If your cows are gentle enough to let you walk up and scratch them (as some cows enjoy), you can feel the pelvic ligaments next to the tail head. This is one of the surest ways to predict calving. These ligaments are about an inch in diameter, connecting the pin bones to the spine. They attach to the vertebrae just ahead of where the tail starts and are easily visible on most dairy cows and on thin beef cows. On a fleshy beef cow you can't see them but you can feel them. The ligaments are normally very hard and tight, except for a few hours just before labor begins, and just after calving. They loosen up as part of the birth process that enables all parts of the birth canal to expand so the calf can come through.


Several hours before you notice any signs of early labor, these ligaments start to relax and may become so soft you can hardly feel them. If they are soft and spongy, the cow is only a few hours away from calving. If your cows are in a calving area where you can walk through them, and are gentle enough, you can walk among them slowly and patiently while they are eating, and assess these ligaments. On a gentle cow that knows and trusts you, you can walk up behind her (be sure to let her know you are there, so as not to startle her) and rub the tail head. This is a way to check any cow you think might be close to calving, to see if she'll calve within the next 12 hours.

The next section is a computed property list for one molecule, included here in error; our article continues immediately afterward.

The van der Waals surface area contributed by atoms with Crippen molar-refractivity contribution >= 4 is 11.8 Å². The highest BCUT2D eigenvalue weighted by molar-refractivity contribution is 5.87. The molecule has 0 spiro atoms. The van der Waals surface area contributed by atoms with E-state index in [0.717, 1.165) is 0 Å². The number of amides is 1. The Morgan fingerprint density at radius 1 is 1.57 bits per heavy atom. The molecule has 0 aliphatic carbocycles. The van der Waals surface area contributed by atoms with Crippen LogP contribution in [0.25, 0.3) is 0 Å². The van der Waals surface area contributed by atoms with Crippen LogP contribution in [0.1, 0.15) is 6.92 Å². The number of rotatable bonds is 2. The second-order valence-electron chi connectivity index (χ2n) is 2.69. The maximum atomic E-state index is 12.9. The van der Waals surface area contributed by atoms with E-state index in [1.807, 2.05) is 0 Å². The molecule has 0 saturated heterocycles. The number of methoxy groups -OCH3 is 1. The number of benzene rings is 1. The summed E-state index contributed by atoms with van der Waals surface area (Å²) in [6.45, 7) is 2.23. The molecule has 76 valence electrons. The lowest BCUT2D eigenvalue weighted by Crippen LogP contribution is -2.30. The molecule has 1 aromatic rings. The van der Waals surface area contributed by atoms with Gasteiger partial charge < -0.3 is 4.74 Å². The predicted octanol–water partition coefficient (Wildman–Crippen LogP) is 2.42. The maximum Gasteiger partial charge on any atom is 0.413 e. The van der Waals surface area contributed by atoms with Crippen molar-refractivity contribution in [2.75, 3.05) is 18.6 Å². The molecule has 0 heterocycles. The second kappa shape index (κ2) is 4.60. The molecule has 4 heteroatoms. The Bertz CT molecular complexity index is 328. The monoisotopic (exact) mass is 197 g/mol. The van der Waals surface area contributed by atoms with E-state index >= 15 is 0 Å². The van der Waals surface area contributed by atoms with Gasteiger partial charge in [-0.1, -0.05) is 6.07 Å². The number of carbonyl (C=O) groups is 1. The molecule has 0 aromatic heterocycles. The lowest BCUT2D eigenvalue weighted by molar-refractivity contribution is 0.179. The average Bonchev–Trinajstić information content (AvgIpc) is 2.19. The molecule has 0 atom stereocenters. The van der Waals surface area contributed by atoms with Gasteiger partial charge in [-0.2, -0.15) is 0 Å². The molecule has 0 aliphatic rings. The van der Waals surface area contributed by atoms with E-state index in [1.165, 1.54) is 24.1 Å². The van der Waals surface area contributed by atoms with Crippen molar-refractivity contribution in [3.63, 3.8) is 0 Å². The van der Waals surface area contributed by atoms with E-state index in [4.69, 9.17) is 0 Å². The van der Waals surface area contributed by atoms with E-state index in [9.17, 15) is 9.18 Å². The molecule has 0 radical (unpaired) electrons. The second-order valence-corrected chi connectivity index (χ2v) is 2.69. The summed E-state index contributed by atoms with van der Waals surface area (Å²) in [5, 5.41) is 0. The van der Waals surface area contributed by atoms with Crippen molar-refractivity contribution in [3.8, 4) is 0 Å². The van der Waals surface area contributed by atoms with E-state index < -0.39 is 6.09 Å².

If you rub your hand alongside the tail head, most cows enjoy this, since you are scratching an area that's hard for them to reach. This allows you to assess the tightness (firmness) or softness of the ligament. The cow has to be standing up for you to adequately feel the ligament. It won't give you an adequate assessment if she's just gotten up; it takes a few minutes of standing before the ligament assumes its normal tightness or looseness.

If you can check a cow a couple times a day as you walk through the herd, you'll know whether or not to worry about checking her more often. If the ligaments still feel tight at your evening check, before you go to bed, you'll know that she probably won't calve that night. And if you detect that the ligaments are becoming loose, you'll know you'd better watch her closely, even if you were not expecting her to calve so soon.